The Melbourne Concert Hall was the scene of yet another AGM this morning as Mayne's outgoing Chairman Mark Rayner attempted to account for the company's erratic performance over the last year.
Crikey was present at question time to ask the Chairman about the diversity of Mayne's Colonial clique of board members, the sale of Mayne Logistics to Toll (a very successful logistics company founded by ex-Mayne Nickless managers Paul Little and Peter Rowsthorn), and whether Mayne would be continuing to provide large lump sum retirement payments to outgoing non-executive directors.
"Ah, Mr Mayne," said the Chairman, "it wouldn't be a Mayne meeting without Stephen Mayne."
Mr Rayner said he had a very well balanced management team with both Colonial and Mayne people. In reference to Toll, he said "it all happened before any of us were on the board," and that they were not responsible for decisions made in the 1980s.
Mr Rayner also passed on the responsibility for answering Crikey's question on the retirement allowance saying incoming chairman Peter Willcox might tackle this one next year.
In other business several board members were retiring by rotation and offered themselves re-election. Peter Mason's is the longest serving director with 10 years of under his belt but his election passed without comment. However, Professor Judith Sloane was not so lucky. Her nomination was challenged by two shareholders, but passed comfortably with only about 10 per cent of the room voting against it. Mason was less popular on the proxies with 5.9 million against compared with Sloan's 4.12 million.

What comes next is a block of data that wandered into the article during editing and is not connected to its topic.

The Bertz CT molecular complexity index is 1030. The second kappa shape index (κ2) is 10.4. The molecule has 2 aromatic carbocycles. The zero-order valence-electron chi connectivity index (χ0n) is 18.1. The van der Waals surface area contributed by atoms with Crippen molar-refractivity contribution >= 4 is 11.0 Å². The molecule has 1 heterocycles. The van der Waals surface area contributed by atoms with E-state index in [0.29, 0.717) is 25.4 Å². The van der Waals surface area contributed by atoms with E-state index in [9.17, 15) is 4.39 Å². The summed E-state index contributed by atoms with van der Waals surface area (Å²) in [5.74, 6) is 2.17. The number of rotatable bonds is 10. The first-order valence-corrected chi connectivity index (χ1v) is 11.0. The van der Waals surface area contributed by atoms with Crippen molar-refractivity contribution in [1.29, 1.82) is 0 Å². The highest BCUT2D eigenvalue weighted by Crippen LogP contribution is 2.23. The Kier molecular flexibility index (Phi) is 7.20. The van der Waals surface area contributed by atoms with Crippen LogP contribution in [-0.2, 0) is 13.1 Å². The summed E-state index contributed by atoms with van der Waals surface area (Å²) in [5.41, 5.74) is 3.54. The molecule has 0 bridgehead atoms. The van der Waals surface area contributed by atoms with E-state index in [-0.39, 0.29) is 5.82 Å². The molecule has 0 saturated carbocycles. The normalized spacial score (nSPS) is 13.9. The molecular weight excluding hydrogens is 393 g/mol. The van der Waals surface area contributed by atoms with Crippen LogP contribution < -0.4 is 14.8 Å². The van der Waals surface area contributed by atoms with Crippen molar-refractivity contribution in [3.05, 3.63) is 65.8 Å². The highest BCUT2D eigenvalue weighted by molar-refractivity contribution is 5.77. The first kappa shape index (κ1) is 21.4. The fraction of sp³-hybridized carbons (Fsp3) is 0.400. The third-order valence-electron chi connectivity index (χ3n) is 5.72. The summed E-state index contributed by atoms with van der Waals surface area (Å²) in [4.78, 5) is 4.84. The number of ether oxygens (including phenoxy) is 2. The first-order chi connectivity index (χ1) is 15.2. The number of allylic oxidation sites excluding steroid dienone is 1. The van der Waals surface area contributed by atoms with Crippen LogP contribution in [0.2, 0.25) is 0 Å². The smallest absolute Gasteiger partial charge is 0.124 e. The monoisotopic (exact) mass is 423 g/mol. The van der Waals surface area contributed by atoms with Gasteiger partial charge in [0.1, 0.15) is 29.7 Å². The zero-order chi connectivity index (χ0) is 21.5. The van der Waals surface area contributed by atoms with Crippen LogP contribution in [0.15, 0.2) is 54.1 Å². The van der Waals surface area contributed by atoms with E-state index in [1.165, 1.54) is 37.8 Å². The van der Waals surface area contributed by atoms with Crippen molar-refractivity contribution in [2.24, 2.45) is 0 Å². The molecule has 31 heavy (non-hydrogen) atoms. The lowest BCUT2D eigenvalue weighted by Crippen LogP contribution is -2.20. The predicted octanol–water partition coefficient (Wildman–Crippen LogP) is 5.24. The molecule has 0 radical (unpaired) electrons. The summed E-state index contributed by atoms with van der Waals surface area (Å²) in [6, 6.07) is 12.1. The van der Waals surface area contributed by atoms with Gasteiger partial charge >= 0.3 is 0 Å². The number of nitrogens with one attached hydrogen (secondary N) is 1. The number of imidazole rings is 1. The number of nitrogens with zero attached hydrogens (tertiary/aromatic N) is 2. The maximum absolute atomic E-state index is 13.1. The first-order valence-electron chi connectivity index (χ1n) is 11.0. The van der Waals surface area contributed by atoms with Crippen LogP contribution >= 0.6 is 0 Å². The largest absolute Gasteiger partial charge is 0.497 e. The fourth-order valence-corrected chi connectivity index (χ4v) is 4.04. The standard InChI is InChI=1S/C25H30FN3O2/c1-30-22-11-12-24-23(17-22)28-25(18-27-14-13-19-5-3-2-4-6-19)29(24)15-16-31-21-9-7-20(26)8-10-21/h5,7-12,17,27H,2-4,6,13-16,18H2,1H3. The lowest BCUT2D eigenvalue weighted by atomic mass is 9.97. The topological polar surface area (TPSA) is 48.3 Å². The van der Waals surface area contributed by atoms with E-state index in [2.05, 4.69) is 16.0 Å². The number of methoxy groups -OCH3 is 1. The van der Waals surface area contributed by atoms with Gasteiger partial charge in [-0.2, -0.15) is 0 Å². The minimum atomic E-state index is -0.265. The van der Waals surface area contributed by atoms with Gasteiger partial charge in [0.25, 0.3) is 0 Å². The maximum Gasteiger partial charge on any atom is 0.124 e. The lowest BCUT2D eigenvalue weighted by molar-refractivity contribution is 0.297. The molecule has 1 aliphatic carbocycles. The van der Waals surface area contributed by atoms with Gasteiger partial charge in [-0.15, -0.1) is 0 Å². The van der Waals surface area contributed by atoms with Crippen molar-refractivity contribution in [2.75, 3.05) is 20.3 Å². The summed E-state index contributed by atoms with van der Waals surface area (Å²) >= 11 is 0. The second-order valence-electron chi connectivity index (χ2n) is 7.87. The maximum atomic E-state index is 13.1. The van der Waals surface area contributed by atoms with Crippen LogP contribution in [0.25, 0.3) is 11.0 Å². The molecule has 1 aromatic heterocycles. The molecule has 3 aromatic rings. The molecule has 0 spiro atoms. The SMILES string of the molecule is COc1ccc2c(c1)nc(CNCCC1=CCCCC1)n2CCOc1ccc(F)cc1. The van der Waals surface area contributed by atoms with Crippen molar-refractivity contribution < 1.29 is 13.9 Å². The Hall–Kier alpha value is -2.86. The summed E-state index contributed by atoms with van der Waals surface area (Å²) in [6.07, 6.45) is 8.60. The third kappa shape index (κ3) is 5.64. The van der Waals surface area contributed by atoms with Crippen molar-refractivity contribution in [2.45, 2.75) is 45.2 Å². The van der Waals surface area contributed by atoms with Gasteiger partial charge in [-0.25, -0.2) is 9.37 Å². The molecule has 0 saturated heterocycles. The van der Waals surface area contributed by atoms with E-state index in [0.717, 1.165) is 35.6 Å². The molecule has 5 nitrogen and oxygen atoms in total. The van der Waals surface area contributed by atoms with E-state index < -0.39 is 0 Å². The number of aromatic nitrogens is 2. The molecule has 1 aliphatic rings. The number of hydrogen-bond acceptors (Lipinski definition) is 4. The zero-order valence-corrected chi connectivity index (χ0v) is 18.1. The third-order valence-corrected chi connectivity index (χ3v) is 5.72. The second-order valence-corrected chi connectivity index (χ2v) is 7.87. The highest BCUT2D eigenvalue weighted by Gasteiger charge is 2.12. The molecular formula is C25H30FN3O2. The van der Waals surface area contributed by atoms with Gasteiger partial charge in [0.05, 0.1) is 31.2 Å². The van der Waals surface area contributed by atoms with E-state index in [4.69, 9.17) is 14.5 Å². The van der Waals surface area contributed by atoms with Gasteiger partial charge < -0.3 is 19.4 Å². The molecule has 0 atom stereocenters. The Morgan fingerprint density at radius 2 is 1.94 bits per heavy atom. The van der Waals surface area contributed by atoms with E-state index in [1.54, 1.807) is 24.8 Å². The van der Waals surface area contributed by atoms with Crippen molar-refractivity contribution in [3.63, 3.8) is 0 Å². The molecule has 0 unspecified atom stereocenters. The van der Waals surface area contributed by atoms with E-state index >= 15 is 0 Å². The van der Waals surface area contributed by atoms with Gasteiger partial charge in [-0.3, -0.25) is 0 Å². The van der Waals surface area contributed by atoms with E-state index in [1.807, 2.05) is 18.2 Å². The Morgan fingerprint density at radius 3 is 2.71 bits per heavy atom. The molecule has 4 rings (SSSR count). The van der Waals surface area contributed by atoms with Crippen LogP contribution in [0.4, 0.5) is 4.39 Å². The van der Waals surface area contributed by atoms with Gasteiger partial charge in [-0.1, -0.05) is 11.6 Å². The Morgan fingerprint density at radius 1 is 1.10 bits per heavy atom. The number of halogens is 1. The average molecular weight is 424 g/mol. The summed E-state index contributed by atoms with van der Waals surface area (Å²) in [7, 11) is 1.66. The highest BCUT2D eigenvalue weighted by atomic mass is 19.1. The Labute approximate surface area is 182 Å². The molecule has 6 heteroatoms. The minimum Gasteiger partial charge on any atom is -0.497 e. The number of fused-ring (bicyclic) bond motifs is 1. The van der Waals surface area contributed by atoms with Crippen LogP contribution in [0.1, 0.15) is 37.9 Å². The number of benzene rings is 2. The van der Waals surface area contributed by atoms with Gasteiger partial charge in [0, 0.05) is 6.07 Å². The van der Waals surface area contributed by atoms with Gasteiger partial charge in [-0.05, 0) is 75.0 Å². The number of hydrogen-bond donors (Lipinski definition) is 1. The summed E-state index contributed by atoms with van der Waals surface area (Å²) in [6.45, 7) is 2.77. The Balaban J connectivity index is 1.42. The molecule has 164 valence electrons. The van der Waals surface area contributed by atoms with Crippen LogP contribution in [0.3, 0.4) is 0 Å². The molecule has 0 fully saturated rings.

The question of the CEO Stuart James' remuneration package was also queried by a shareholder unhappy with the performance hurdles given the company is embarking on a $300 million share buy which could be topped up again next year after the $456 million is banked from the logistics/security sale. It was passed with 244 million proxies in favour and a hefty 46.7 million against.
James is still coming out of the shadow of Pacman Peter Smedley who was mentioned plenty of times given the stuff-up in the hospitals business and the aborted move to make him Mayne chairman.
The other interesting element was the acknowledgment that the loud rebranding of Mayne with the big red dot had annoyed a lot of players in the medical game. Rayner pointed out that recent acquisitions had not been rebranded and Stuart James confessed after the meeting that the Carlton jumper could next year carry an alternative brand such as Cernovis.
Whilst Smedley admitted he barracked for Carlton, James would not fess up where his allegiances lie other than that they weren't with Carlton.
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